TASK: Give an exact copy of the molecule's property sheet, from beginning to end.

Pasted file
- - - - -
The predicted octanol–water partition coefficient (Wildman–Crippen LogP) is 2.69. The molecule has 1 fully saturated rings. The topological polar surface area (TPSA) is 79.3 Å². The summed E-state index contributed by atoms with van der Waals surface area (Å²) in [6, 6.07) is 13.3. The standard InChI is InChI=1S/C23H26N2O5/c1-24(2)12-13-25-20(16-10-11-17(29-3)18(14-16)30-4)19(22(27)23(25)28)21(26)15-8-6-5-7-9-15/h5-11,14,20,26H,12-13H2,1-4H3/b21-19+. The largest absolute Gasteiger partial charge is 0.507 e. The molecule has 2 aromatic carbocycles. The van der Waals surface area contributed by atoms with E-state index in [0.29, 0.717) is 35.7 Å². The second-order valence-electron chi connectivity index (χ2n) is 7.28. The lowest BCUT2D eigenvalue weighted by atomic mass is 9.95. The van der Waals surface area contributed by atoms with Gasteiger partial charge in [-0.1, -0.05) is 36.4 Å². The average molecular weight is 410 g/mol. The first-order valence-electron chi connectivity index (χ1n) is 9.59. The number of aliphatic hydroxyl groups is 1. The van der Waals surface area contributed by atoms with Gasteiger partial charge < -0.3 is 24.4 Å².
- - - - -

The predicted octanol–water partition coefficient (Wildman–Crippen LogP) is 2.69. The molecule has 1 fully saturated rings. The topological polar surface area (TPSA) is 79.3 Å². The summed E-state index contributed by atoms with van der Waals surface area (Å²) in [6, 6.07) is 13.3. The standard InChI is InChI=1S/C23H26N2O5/c1-24(2)12-13-25-20(16-10-11-17(29-3)18(14-16)30-4)19(22(27)23(25)28)21(26)15-8-6-5-7-9-15/h5-11,14,20,26H,12-13H2,1-4H3/b21-19+. The largest absolute Gasteiger partial charge is 0.507 e. The molecule has 2 aromatic carbocycles. The van der Waals surface area contributed by atoms with E-state index in [0.29, 0.717) is 35.7 Å². The second-order valence-electron chi connectivity index (χ2n) is 7.28. The lowest BCUT2D eigenvalue weighted by atomic mass is 9.95. The van der Waals surface area contributed by atoms with Gasteiger partial charge in [-0.1, -0.05) is 36.4 Å². The average molecular weight is 410 g/mol. The first-order valence-electron chi connectivity index (χ1n) is 9.59. The number of aliphatic hydroxyl groups is 1. The van der Waals surface area contributed by atoms with Gasteiger partial charge < -0.3 is 24.4 Å².